By Alex Distefano
By Scott Snowden
By Anna Merlan
By Steve Almond
By Jena Ardell
By Jon Campbell
By Alan Scherstuhl
By Tessa Stuart
WASHINGTON, D.C.A U.S. Border Patrol spokesman in Laredo, Texas, confirmed this afternoon that the patrol has been put on the lookout for a large truck full of cyanide that was apparently hijacked in northern Mexico and might be on its way to the U.S. As the search for the missing truck intensified, the FBI was also put on alert.
Cyanide has long been regarded as a possible biochemical terrorist weapon. In the 1980s, a far-right group stole barrels of cyanide with the intent of dumping it into the water supply of a big city.
Other agencies denied any knowledge of the hijacking. The FBI passed questions to the Texas Department of Public Safety. A spokesperson there said she couldn't talk about it.
Texas state representative Kino Flores said he was notified of the incident by the Texas Department of Public Safety and the Homeland Securities agency in Washington. Richard Sanchez, Flores's chief of staff, said they are being careful because little is known. According to him, the facts so far: On Friday morning a Mexican mans 18-wheeler was hijacked by three men. There were 100 drums of cyanide in the truck. The hijacking occurred in Hidalgo, Mexico. The police sent out an all points bulletin to all law enforcement branches along the border.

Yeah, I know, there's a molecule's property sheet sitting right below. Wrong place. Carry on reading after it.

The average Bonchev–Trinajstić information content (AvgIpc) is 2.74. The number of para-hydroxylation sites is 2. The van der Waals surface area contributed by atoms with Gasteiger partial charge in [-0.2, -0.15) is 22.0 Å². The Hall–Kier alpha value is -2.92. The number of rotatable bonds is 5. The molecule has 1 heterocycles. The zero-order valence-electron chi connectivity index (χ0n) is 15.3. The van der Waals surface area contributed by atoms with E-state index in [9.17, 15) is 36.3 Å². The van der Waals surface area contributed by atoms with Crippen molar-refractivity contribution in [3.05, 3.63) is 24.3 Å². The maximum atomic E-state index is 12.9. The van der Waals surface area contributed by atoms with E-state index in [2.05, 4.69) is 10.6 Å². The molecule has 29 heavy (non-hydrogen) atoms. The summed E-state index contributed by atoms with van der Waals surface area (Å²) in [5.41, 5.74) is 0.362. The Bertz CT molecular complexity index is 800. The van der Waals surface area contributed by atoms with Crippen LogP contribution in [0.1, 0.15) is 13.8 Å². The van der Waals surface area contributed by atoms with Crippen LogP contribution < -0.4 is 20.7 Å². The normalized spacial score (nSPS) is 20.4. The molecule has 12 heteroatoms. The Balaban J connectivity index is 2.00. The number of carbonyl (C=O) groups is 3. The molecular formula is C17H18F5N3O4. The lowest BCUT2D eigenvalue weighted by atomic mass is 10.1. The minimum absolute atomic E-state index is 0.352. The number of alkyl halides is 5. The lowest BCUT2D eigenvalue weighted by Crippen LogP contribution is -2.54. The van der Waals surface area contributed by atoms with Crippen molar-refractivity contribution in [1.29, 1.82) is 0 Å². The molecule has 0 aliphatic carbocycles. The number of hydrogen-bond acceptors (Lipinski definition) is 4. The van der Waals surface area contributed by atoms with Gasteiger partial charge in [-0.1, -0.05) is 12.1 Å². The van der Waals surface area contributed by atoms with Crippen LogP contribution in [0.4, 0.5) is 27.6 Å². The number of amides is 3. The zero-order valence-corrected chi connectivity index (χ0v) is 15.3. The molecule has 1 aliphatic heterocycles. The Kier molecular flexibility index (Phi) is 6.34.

The chief of police for Hildago state said the truck driver thought the hijackers were Mexican but couldn't be sure. He said 1500 police officers were searching for the vehicle throughout the country.
NBC5 in Chicago, which first reported the story Monday, said "a copy of a Department of Public Safety teletype alert warns about the potentially deadly stolen cargo and the possibility it could be on its way to Texas." He added: "Agents have turned a watchful eye to Texas highways after three men with guns hijacked a trailer along a Mexican highway loaded with 100 drums of cyanide, so nasty a dose the size of a quarter could be enough to kill."
Roger Maier of U.S. Customs told the station, "Essentially, we're taking a hard look at every car, every truck, every pedestrian that's arriving." Here's a description of the truck: White 2002 Kenworth tractor trailer, Mexico license plate number 980CZ6.
Gordon Johndroe of Homeland Security laughed at the story, claiming it was just another "stolen truck story."